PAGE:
Instructor's notes.

[This experiment was previously numbered M-5.]

This is the standard free-fall experiment using the Behr apparatus.

One set-up of the apparatus is sufficient for a class of usual size. The instructor should explain the apparatus and operate it once to obtain a data tape, then let each group in turn run a tape. It takes only 3 to 4 minutes for inexperienced students to run a tape once they have seen it done. Another 30 to 40 minutes is enough to record the data from the tape into the lab notebook. The remaining time in lab may be devoted to a preliminary analysis, to obtain a value of g, to ascertain that the data is good, and the method understood. The remaining analysis can be done as homework.


Many students ask whether to plot the velocities at the end, middle, or start of each time interval. I'll admit I've gotten tired of explaing that it doesn't matter, so I simply tell them to plot at the middle. Therefore I removed the following paragraphs from earlier versions of these instructions:

You needn't worry about whether to plot the velocity at the end, middle, or beginning of each interval. All that matters is that you be consistent, for a constant shift of the entire graph along the time axis does not affect the fact that it's a straight line, and does not change the value of its slope. It's the slope we want to measure.

However, it does affect the graphical determination of the actual zero point, the time when the plummet started to fall, so I don't ask students to find this, as I had in previous years.


There are more sophisticated methods of data analysis than described here. These have not been included for several reasons. The "best" methods are often somewhat obscure, and will be used by the student as "magic formulae" which happen to give the "answer." These methods are often unique to this specific experiment, and have very little transfer value to other experiments.

The best methods use long time intervals, about half the time of fall, to minimize fractional error in each interval.

Method 3 arose from my review of Bernard and Epp's laboratory manual, Laboratory Experiments in College Physics (5th edition, Wiley, 1980), which had committed the fatal error of recommending the "method of differences." I had contracted to review this book for the publisher. I responded as follows:

...the data analysis recommended for this experiment is defective. In step 5, the calculation of the acceleration, the method seems to be using more data than it actually is. The time intervals are all equal, call them Δt. Then in the calculation of, say a2, you'd have:

    v - v s - s - (s - s ) s - s 3 1 4 2 2 0 4 0 a = ———————— = —————————————————— = ——————— Δt (Δt)2 (Δt)2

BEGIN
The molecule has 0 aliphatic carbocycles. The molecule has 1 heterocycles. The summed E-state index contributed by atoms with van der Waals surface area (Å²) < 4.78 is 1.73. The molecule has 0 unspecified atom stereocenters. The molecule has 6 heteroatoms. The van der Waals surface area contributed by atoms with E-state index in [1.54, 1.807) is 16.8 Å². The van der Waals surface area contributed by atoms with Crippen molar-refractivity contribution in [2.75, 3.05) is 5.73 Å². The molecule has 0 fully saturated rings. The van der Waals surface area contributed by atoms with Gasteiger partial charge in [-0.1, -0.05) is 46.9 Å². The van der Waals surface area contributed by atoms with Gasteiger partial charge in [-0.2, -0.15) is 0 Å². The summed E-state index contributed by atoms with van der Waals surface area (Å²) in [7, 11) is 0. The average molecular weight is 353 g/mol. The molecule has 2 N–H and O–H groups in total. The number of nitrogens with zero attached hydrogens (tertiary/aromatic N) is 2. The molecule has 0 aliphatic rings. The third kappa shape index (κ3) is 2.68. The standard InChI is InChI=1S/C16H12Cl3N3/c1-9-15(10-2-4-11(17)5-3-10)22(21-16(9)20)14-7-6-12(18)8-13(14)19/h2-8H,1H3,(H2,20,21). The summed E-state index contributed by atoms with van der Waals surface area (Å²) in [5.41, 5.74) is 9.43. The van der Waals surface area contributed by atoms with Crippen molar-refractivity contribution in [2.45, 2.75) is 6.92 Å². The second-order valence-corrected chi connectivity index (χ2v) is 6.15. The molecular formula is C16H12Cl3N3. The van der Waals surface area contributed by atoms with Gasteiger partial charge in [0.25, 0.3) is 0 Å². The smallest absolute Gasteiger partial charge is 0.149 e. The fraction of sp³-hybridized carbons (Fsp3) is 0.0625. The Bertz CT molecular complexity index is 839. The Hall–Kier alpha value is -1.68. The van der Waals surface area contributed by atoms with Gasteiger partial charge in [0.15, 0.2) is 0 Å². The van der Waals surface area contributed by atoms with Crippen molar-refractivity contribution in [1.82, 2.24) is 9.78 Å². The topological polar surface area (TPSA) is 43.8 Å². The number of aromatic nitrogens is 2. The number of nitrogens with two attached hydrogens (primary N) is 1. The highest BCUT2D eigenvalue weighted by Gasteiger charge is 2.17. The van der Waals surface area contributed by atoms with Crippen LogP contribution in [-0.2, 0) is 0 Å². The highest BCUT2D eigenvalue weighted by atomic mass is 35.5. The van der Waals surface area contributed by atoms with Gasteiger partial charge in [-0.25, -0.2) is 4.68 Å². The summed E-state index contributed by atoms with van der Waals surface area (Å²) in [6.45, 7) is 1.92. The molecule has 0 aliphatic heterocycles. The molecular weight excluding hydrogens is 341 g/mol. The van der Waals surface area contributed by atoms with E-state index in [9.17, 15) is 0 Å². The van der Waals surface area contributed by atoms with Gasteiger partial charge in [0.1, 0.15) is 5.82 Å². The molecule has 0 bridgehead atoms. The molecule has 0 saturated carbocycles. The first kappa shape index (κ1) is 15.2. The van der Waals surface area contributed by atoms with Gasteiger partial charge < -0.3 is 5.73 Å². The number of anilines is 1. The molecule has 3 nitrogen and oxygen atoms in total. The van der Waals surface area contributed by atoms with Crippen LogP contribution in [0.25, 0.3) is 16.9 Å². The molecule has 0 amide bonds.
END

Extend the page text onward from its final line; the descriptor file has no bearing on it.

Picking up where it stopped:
This is the inherent defect in the simple "method of differences" approach, it does not really use all of the data which are input to the equations, intermediate values cancel out. If one then goes on to step 6 and calculate the mean acceleration, all data points cancel out except the first two and the last two. I made this mistake once myself, which made me more alert to the many AJP articles which have appeared describing other methods of data reduction which do not have this defect.

The flaw is hidden here because the time intervals were written in terms of the endpoints of the interval. But in most timing systems one assumes that the time intervals are indeed equal (within their experimental uncertainty). The numbers one puts into these equations will indeed give identical denominators in every case.

I've gotten a few gray hairs over the years worrying about what is the best way to reduce this data. The method must also be clear enough to be understood by freshmen. The trick is to ensure that one takes data intervals long enough to have inherently low error propagation, yet statistically independent of each other (not having common endpoints). I'll suggest one that seems feasible:

(1) Group the data into 16 equal time intervals Δt (instead of the 8 you suggest).

Fig. 3. Data point grouping for method three.

Calculate velocities over the intervals labeled 1 through 8. These will have 2Δt in the denominator, for the time interval is 2Δt. These velocities are clearly independent, for no two velocity calculations used the same position data points.

Now calculate four accelerations, labeled A through D in the diagram. They will all have 4Δt in the denominator. These accelerations are clearly independent. Average them. No position data has been used twice, so there is no possibility of data cancellation in the computation. Also, from the point of view of error analysis, it gives roughly equal weighting over the whole span of the data.